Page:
Fig. 6: Although routine machine maintenance can be performed at regular time intervals, it is often not done with intelligence about the condition of the machine [10]. By analysing the vibration performance of specific machine operations, a predictive point of failure and maintenance milestone can be alerted at the edge node.
Alternately, a trigger signal may be invoked to enable another sense and measurement node, such as one on a secondary machine component, to begin interpreting data based on the first event. This reduces the total data set of sampled data from the edge nodes. In order to determine any vibration abnormality from nominal, the front-end node must be designed with the required performance for detection. The dynamic range, sample rate, and input bandwidth of the sense and measure circuit should be more than sufficient to identify any excursion event.

Smart city

A different industrial IoT edge node application is that of a smart city industrial camera with embedded video analytics. Smart city defines the urban mission to integrate a myriad of information and communication points into a cohesive system to enable management of a city’s assets. A common application is to provide parking space vacancy alerts and occupancy detection. At the time of commissioning, each camera has a predetermined field of view. Boundary edge detection can be defined and used within the analytics to identify a variety of objects and their motion. Not only can historical object movement be analysed, but due to object trajectory, a predicted path can also be computed at the edge using digital signal processing (DSP) algorithms.

In a similar vein to frequency filtering, the full bandwidth of a video analytics frame is typically not needed for end processing. Often, when not used for security purposes, only a small subset of the complete video frame is required. Most of the visual data from frame to frame is static on a fixed mounted camera. The static data can be filtered. In some cases, only a count of boundary crossings or the movement coordinates of the object of interest needs to be analysed. The reduced subset can be communicated as a breadcrumb coordinate to the next gateway in the signal chain.

Edge node video analytics can provide many filtered interpretations to differentiate object types – car, truck, bicycle, human, animal, etc. This decimation reduces data bandwidth and computational power that otherwise would be needed within a cloud server to analyse the full frame rate video data sent downstream.

Fig. 7: A time domain representation of sampled machine vibration data where a comparator threshold can determine whether or not the sensed and measured data is communicated beyond the edge. A lower power state can be maintained to filter a majority of the information until data preponderance is achieved by a threshold crossing event.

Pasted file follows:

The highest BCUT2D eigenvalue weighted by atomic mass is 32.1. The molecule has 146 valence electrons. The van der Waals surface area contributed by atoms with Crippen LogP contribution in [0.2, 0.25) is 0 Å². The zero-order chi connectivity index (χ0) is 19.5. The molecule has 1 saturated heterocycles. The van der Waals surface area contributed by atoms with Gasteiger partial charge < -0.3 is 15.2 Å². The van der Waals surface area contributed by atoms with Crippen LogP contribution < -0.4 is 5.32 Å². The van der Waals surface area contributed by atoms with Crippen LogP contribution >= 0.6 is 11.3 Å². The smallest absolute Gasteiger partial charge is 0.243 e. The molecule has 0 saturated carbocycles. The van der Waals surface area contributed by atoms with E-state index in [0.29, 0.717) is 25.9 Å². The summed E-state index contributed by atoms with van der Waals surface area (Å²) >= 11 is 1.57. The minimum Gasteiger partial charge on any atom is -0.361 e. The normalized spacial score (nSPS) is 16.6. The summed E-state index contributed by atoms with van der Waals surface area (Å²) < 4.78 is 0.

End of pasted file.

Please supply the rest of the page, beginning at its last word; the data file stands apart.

Indoor camera applications may identify the number of people that cross an entry boundary and adjust the lighting, heating, or cooling for a room. In order to be visually effective in extreme lighting conditions or other challenging illuminations such as rain, a high dynamic range camera may need to be used in outdoor cameras. A typical 8-bit or 10-bit per pixel imaging sensor may not provide sufficient luminance dynamic range that is independent of illumination across all detection scenarios. In contrast to viewing fast motion sports at a 240 Hz refresh rate, a slower frame rate can be used to monitor the activity on an industrial analytics camera.

References

[1] C. Prendergast: “Smart Partitioning and Value Creation in a Connected World.” Keynote IoT Address: IESA Vision Summit 2015.
[2] S. Lawson: “IoT Keeps Pushing Analytics Closer to the Edge.” PCWorld: IDG News Service, 2016.
[3] L. Morgan: “Edge Analytics an Antidote to IoT Data Deluge.” InformationWeek: UBM Electronics, 2016.
[4] D. Kirsch: “The Value of Bringing Analytics to the Edge.” Hurwitz & Associates Services, 2015.
[5] J. Stamper: “Why IoT is Driving Analytics to the Edge of the Network.” 451 Research, 2015.
[6] S. Nelson: “Exploring the Internet of Things from End to End.” Element14: Newark Electronics, 2014.
[7] U. Jayamohan: “Understanding How Amplifier Noise Contributes to Total Noise in ADC Signal Chains.” Analog Dialogue, February 2013.
[8] R. Randall: “Vibration-Based Condition Monitoring.” New South Wales, Australia: University of New South Wales, 2010.
[9] E. Spence: “Bring the Benefits of MEMS Accelerometers to Condition Monitoring.” Electronic Design, Penton Publishing, 2016.
[10] J. Smith: “Smart Edge Devices for the Industrial Internet of Things.” ARC Industry Forum, 2015.
[11] Blackfin Low Power Imaging Platform (BLIP). Analog Devices, Inc., 2014.

Contact Conrael Coetzee, Altron Arrow, ccoetzee@arrow.altech.co.za